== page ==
Determination of the Oswestry Disability Index score equivalent to a "satisfactory symptom state" in patients undergoing surgery for degenerative disorders of the lumbar spine-a Spine Tango registry-based study

Miranda L. van Hooff*, Anne F. Mannion, Lukas P. Staub, Raymond W.J.G. Ostelo, Jeremy C.T. Fairbank

*Corresponding author for this work

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Background Context: The achievement of a given change score on a valid outcome instrument is commonly used to indicate whether a clinically relevant change has occurred after spine surgery. However, the achievement of such a change score can be dependent on baseline values and does not necessarily indicate whether the patient is satisfied with the current state. The achievement of an absolute score equivalent to a patient acceptable symptom state (PASS) may be a more stringent measure to indicate treatment success. Purpose: This study aimed to estimate the score on the Oswestry Disability Index (ODI, version 2.1a; 0-100) corresponding to a PASS in patients who had undergone surgery for degenerative disorders of the lumbar spine. Study Design/Setting: This is a cross-sectional study of diagnostic accuracy using follow-up data from an international spine surgery registry. Patient Sample: The sample includes 1,288 patients with degenerative lumbar spine disorders who had undergone elective spine surgery, registered in the EUROSPINE Spine Tango Spine Surgery Registry. Outcome Measures: The main outcome measure was the ODI (version 2.1a). Methods: Surgical data and data from the ODI and Core Outcome Measures Index (COMI) were included to determine the ODI threshold equivalent to PASS at 1 year (±1.5 months; n=780) and 2 years (±2 months; n=508) postoperatively. The symptom-specific well-being item of the COMI was used as the external criterion in the receiver operating characteristic (ROC) analysis to determine the ODI threshold equivalent to PASS. Separate sensitivity analyses were performed based on the different definitions of an "acceptable state" and for subgroups of patients. JF is a copyright holder of the ODI. Results: The ODI threshold for PASS was 22, irrespective of the time of follow-up (area under the curve [AUC]: 0.89 [sensitivity (Se): 78.3%, specificity (Sp): 82.1%] and AUC: 0.91 [Se: 80.7%, Sp: 85.6] for the 1- and 2-year follow-ups, respectively). Sensitivity analyses showed that the absolute ODI-22 threshold for the two follow-up time-points were robust. A stricter definition of PASS resulted in lower ODI thresholds, varying from 16 (AUC=0.89; Se: 80.2%, Sp: 82.0%) to 18 (AUC=0.90; Se: 82.4%, Sp: 80.4%) depending on the time of follow-up. Conclusions: An ODI score ≤22 indicates the achievement of an acceptable symptom state and can hence be used as a criterion of treatment success alongside the commonly used change score measures. At the individual level, the threshold could be used to indicate whether or not a patient with a lumbar spine disorder is a "responder" after elective surgery.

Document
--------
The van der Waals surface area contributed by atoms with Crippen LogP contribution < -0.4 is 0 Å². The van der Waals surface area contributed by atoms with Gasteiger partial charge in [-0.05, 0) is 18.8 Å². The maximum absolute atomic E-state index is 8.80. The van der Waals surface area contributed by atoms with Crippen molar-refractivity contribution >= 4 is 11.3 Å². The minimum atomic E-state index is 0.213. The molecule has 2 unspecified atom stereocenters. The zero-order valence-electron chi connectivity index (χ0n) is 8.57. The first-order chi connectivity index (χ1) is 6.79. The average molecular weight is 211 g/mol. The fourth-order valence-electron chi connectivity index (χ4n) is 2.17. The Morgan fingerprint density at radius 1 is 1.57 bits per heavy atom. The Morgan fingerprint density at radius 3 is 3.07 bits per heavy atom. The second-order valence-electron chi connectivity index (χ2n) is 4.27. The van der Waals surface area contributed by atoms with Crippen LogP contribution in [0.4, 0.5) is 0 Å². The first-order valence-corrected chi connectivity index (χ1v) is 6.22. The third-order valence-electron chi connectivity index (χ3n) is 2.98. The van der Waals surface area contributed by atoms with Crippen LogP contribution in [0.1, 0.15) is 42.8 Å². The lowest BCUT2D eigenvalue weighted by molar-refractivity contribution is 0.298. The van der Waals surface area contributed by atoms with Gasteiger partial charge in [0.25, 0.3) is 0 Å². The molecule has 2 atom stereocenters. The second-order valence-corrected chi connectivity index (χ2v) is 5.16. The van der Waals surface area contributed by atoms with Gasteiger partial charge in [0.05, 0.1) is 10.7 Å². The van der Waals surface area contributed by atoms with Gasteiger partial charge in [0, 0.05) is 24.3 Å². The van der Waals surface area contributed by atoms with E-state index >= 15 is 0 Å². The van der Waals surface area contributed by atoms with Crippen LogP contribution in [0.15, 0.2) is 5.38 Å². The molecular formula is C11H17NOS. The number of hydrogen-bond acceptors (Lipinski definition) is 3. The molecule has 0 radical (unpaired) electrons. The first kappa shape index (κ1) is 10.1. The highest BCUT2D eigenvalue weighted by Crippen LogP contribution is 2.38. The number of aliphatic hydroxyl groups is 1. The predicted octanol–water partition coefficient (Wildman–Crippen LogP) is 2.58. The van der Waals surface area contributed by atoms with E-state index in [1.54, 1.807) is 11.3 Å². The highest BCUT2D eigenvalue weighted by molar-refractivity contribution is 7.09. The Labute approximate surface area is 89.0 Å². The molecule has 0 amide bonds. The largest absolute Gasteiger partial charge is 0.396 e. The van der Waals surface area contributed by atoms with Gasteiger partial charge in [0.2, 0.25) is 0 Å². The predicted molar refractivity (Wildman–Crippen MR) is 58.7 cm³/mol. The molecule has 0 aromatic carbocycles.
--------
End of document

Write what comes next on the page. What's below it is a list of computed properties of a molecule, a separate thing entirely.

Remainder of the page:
Original languageEnglish
Pages (from-to)1221-1230
Number of pages10
JournalSpine Journal
Issue number10
Publication statusPublished - 1 Oct 2016

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